Repentance is a condition of baptism in God's church and ultimately of conversion and salvation. It is also a lifelong process which we should continue until the day of Christ's return.
John the Baptist is the first of God's messengers to address repentance in the New Testament. ...
Last time, while discussing the Hebrew word naham, frequently translated as "repentance" in the Old Testament, we saw that sorrow for sin may be nothing more than self-pity. ...
While people can make positive changes in their lives, true repentance—the kind that counts toward salvation—only occurs after God has invited a person into a relationship with Him. ...
Now that we have considered the two main Old Testament words for "repentance," we can look at the New Testament Greek word metanoia. ...
The apostle Paul describes the Christian life as a process of change: from the old man to the new man. Human beings, though, typically resist change because it is difficult. Bill Onisick provides advice on how we can make the process of change more organiz. . .
Martin Collins, reflecting on an episode in which he was 'baptized' during Vacation Bible School, examines the correct process for baptism, leading to conversion, regeneration by the Holy Spirit, overcoming, and sanctification. Noah's rescue from the flood. . .
Martin Collins, citing Ephesians 4:29-32, warns against corrupt, bitter, and wrathful communication, a practice which may grieve or attenuate God's Spirit. We have the tendency to nurse or harbor grievances and bitterness, souring our outlook on everything. . .
Martin Collins, noting that the foundational way of life as outlined by Jesus Christ is not much followed in mainstream Christianity, and observing that the five foolish Virgins also belonged to the visible church, reminds us that we are only Christ's if w. . .
Ryan McClure, drawing a spiritual analogy from the fascinating metamorphosis of a monarch butterfly, from a lowly larva to an aviation marvel, able to journey thousands of miles, displaying magnificent regal colors, makes a comparison to our own metamorpho. . .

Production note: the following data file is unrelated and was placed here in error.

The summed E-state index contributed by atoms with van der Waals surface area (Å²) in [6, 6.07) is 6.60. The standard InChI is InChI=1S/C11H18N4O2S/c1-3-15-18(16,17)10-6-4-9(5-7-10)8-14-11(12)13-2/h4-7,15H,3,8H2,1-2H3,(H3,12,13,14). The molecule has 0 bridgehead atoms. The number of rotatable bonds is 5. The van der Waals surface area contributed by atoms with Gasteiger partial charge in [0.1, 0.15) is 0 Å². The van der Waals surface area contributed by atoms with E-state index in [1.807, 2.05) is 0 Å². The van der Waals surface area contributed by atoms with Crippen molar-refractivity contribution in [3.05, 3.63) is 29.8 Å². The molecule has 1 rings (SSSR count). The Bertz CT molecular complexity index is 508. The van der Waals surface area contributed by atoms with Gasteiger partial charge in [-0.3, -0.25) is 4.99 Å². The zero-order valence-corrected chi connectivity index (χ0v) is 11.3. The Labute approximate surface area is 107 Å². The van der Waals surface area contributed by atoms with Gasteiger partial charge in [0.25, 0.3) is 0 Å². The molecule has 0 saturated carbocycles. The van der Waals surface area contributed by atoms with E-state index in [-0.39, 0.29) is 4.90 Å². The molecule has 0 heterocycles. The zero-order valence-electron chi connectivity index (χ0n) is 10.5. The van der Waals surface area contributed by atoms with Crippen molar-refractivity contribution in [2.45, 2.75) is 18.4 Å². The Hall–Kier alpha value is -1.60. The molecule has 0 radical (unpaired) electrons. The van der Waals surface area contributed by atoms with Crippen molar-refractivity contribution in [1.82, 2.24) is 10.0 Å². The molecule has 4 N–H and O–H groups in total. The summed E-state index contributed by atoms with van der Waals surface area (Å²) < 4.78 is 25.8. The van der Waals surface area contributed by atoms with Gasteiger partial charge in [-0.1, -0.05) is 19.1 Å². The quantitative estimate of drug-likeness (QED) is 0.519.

We have learned that conversion is primarily a process, a transformation of a Christian's nature from human and carnal to godly and spiritual. ...
How often have we wished we could live some part of our lives over again to correct a wrong? God gives us multiple chances to change our character for the better.
David Grabbe, reminding us that a major focus of John the Baptist's ministry was a call to repentance and turning to righteousness, a focus that Jesus Christ and the Apostle Paul reinforced and magnified. Curiously, in main-stream Protestantism, repentance. . .
Repentance has fallen out of favor in mainstream Christianity, yet neither genuine baptism nor remission of sins can occur until the individual repents.
The Bible describes many men, but one of the most important is the new man. What is this new man? Charles Whitaker explains that the new man is a creative effort of renewing our minds in cooperation with God.
We may feel sorry or even guilty when we sin, but have we actually repented? The Scriptures show that true repentance produces these seven, distinct fruits.
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